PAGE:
Multivariable risk predictive algorithms (MVRPs) can be used for risk stratification and planning preventive actions among individuals at high risk of developing major depression, a new study found. Researchers recruited 350 high-risk men and 350 high-risk women aged ≥18 years who had not had a depressive episode in the past 2 months, were at high risk of major depressive episode (MDE) based on the MVRPs, and agreed to be contacted for follow-up interview. The MVRPs were developed and validated using longitudinal data from >1,000 Canadians. Eligible participants were randomized into the control group and the group receiving personalized depression risk information. Among the findings:
- MVRPs can be used for risk stratification and planning preventive actions in this population.
- The personalized risk information produced by MVRPs may empower users to actively engage in self-management.
Wang JL, et al. A randomized controlled trial to examine the impacts of disclosing personalized depression risk information on the outcomes of individuals who are at high risk of development major depression: a research protocol. [Published online ahead of print September 18, 2019]. BMC Psychiatry. doi: 10.1186/s12888-019-2270-9.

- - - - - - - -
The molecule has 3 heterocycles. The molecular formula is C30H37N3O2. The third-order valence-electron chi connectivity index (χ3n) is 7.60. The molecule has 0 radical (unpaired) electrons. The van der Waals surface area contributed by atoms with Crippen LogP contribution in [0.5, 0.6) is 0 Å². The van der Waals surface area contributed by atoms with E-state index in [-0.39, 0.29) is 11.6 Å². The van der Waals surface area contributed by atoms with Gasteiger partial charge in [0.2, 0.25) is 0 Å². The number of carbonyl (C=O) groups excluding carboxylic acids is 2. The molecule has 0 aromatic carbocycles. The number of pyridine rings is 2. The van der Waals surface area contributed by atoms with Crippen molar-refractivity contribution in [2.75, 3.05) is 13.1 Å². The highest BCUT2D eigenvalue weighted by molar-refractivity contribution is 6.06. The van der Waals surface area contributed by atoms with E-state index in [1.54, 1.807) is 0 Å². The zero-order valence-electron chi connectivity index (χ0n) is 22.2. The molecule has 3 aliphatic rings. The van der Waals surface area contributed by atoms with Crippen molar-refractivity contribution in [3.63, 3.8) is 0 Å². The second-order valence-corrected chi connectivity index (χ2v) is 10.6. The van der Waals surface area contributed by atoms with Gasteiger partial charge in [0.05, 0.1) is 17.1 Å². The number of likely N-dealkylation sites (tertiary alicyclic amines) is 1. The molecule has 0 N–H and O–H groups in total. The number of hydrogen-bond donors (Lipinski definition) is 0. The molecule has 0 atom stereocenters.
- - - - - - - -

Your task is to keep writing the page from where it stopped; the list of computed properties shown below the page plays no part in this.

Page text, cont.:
In psychiatry, we often try to predict risk of potential suicide in active clinical settings. We also study and memorize risk factors for certain psychiatric disorders for academic and diagnostic purposes. Wang et al. proposes a trial design to assess if advising patients that they are high risk for developing major depressive disorder will have a preventative effect? Some patients may view this as a stressor and fall into a depressive state more quickly. Others may pre-emptively try to address and lower their risk factors that are malleable and environmental. There are no findings yet, but the design of this study could be utilized for ADHD, bipolar disorder, and more. We may find that psychiatric disorder risk counseling shares a similar process as that of genetic risk counseling. Kudos for an interesting concept and design for future studies. —Thomas L. Schwartz, MD; Senior Associate Dean of Education, Interim Chair/Professor of Psychiatry, SUNY Upstate Medical University.